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Those who advocate for a Canadian Security Council seat – one such meeting seen here on Nov. 20, 2019 at United Nations headquarters in New York City – say it is preferable to have a seat at the table than none at all.

Mary Altaffer/The Associated Press

Among the many promises delivered in its Throne Speech last week, the government reaffirmed its commitment to securing a seat on the 2021-2022 UN Security Council. It’s one of the leftover pledges from Prime Minister Justin Trudeau’s first term, when he declared that the peacekeeping country of our collective memories (or perhaps our collective imaginations) was “back.” Mr. Trudeau’s leadership was to see to a more progressive, honest-broker approach to foreign policy, which would be capped off in his second term with Canada reclaiming its seat at this ostensibly important table.

And that is, in the most literal sense, what Canada will win if it is successful in its bid for a non-permanent position on the Security Council. It will have a seat, possibly a name plate and one of 10 non-permanent member votes, which can be arbitrarily overruled by any of the five permanent members. Canada’s material influence at the table will thus be negligible, but our government will still engage in the cynical courting and vote swapping necessary to win, if only for bragging rights and a chance to sit in that chair.

Typically, most of the cynical courting for a rotating Security Council seat happens behind the scenes – with trips, gifts, promises and alliances – but the Trudeau government made a most obvious gesture last month when it voted in favour of a United Nations resolution recognizing Palestinian self-determination and criticizing Israeli settlements.

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In isolation, the text of the resolution doesn’t represent much of a change for Canada; it mostly aligns with our official position on Israel. Yet by voting in favour of the annual resolution – one it has previously voted against – Canada did a complete about-face in its long-standing approach to Israel at the UN, which has been informed by the tacit recognition that the UN is not exactly the most impartial of arenas on this topic.

But last month, conveniently right after the federal election, the Trudeau government decided it was time to show the UN’s 193 member states that Canada, excuse the expression, was back. Gone was the unabashedly pro-Israel Canada of the Stephen Harper era – the one that failed in its Security Council bid in 2010. This is the nice Canada, the peacekeeping Canada, the Canada that will suddenly break with the United States on Palestinian self-determination.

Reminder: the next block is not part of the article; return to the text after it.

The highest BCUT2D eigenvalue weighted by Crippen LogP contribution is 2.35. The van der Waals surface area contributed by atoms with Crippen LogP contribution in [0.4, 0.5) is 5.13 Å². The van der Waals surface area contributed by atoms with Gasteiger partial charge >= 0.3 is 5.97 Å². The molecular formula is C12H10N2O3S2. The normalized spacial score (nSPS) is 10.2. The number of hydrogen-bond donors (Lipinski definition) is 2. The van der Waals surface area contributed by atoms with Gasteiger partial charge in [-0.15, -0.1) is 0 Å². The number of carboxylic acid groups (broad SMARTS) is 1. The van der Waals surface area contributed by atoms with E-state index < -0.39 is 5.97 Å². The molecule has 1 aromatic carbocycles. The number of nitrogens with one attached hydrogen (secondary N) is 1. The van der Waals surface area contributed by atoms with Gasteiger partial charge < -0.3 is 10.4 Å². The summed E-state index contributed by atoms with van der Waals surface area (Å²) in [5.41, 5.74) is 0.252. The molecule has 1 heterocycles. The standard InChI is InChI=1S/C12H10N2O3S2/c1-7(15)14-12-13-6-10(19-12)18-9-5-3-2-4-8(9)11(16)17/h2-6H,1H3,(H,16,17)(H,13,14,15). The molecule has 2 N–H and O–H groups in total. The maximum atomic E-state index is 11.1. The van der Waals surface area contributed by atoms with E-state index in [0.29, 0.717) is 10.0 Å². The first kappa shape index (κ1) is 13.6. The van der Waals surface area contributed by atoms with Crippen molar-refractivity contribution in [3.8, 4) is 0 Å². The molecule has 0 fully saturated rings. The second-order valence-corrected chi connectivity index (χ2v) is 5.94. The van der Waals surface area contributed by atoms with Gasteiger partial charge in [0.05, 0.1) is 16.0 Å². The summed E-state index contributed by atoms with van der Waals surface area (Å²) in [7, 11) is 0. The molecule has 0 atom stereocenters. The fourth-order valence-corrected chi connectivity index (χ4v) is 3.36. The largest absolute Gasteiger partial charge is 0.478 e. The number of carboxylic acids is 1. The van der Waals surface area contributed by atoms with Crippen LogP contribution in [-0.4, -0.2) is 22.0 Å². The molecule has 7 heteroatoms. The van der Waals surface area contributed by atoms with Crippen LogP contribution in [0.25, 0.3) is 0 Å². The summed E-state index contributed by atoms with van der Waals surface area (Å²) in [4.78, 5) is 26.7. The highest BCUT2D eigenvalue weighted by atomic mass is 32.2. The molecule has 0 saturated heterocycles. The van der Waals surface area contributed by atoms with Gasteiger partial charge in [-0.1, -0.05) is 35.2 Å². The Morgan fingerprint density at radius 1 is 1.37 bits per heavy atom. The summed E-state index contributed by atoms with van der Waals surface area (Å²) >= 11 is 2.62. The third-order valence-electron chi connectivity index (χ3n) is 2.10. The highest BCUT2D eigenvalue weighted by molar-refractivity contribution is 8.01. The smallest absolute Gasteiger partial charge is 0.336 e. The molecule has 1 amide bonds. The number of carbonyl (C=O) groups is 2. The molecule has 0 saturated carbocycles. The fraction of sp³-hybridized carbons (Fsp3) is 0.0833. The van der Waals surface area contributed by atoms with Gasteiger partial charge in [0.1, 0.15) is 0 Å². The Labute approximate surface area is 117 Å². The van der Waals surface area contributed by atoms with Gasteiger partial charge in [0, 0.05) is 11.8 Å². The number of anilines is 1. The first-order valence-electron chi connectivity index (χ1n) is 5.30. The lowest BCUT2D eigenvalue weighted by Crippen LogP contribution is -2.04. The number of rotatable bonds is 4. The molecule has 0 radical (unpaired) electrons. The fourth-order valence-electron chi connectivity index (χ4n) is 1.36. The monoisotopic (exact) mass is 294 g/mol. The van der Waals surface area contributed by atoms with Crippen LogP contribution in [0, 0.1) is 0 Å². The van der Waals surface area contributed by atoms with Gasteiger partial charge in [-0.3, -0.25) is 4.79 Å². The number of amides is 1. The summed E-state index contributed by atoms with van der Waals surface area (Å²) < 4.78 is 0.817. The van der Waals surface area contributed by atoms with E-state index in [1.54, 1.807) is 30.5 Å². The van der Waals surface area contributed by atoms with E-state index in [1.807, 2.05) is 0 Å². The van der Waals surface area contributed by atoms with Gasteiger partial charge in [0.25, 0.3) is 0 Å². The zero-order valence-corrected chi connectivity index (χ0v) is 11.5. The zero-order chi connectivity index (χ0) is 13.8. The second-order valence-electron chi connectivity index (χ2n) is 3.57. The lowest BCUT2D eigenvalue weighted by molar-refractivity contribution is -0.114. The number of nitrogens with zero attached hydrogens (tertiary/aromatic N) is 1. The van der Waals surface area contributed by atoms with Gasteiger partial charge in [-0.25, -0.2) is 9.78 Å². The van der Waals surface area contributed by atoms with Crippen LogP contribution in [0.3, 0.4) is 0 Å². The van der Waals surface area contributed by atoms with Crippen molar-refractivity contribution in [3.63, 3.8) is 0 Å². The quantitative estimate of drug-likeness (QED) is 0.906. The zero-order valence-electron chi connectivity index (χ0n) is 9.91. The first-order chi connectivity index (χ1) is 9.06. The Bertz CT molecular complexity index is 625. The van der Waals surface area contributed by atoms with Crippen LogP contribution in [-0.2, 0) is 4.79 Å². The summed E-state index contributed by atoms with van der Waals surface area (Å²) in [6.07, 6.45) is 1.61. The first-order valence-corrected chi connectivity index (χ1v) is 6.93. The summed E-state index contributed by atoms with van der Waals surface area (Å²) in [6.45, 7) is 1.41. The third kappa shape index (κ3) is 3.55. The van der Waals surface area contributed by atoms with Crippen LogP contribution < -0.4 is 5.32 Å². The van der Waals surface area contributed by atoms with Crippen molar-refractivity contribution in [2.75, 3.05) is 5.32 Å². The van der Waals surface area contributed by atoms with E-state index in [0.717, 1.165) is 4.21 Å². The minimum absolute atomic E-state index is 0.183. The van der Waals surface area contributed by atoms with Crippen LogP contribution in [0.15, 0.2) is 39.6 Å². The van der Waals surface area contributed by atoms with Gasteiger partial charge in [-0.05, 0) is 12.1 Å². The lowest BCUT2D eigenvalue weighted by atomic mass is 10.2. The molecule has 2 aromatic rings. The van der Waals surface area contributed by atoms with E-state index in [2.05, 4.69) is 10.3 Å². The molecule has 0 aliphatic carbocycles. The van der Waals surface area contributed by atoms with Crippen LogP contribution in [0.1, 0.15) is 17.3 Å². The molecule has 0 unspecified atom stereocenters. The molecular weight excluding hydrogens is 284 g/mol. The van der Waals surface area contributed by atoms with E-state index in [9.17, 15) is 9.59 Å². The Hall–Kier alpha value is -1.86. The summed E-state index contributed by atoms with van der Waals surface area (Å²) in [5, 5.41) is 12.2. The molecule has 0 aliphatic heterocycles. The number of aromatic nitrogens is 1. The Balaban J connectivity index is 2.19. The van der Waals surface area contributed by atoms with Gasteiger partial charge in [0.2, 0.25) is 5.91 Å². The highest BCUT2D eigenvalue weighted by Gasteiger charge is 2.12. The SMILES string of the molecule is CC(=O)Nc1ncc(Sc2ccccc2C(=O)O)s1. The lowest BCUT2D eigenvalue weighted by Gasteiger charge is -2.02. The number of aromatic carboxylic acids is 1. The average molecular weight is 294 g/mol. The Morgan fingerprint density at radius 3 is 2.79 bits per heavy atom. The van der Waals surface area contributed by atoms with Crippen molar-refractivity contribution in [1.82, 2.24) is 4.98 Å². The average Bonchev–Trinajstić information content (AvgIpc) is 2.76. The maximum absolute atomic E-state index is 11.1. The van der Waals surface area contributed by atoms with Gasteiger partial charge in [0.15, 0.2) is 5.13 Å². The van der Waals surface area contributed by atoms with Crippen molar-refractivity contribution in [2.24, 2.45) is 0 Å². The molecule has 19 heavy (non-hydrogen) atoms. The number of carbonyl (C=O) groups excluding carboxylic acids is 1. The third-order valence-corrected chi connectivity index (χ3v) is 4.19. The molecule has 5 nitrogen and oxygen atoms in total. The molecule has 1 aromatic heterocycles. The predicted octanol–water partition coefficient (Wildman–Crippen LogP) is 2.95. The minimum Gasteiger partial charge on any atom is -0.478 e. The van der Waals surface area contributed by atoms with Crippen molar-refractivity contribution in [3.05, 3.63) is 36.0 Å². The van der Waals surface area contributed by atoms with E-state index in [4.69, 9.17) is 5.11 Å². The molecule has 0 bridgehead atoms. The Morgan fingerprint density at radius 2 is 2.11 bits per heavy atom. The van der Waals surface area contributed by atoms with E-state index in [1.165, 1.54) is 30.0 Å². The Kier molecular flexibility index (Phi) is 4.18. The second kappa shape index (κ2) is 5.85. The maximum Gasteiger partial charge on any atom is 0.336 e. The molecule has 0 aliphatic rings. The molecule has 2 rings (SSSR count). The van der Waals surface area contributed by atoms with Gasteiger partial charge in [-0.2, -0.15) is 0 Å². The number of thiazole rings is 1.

In fairness, this sort of gesture may be the best ticket Canada has to win the necessary votes for a Security Council seat. Our competition, Norway and Ireland, both outspend Canada in foreign aid as a percentage of gross national income: almost 1 per cent and 0.32 per cent respectively, compared with Canada’s 0.26 per cent. And our peacekeeping mission to Mali, which was smaller in scale than initially promised and didn’t last as long as the UN had requested, is unlikely to impress, especially compared with Ireland’s continuing and robust UN peacekeeping record. So absent the aid dollars and peacekeeping efforts, what else can Canada offer besides a nice slogan and a pandering swing vote?

The futility underlying it all is that Canada is lobbying to be a passive observer on a rather dysfunctional council, which can be hijacked at the whim of any of its five permanent members. Back in October, the council failed to produce a statement condemning Turkey’s incursion in Syria, thanks to stonewalling from the U.S. and Russia. A month earlier, Russia – backed by China – vetoed a resolution for a ceasefire in northwest Syria, which only matters to the extent that resolutions are actually honoured or enforced.

And although the continuing conflict between Beijing and Hong Kong has gripped the world as a paragon for the global struggle for democracy, the Security Council, at least according to its public agenda, seems to have not heard what’s going on.

By no coincidence, China has made a habit of using its Security Council veto to block the UN from what it sees as meddling in another country’s internal affairs.

Those who advocate for a Canadian Security Council seat say it is preferable to have a seat at the table than none at all. But there are other forums to bring attention to security issues that Canada deems important that don’t require participating in a silly charade for a spot at a table that’s missing one of its legs. Canada hasn’t done the necessary work anyway and doesn’t deserve – nor should it really want – the prize.

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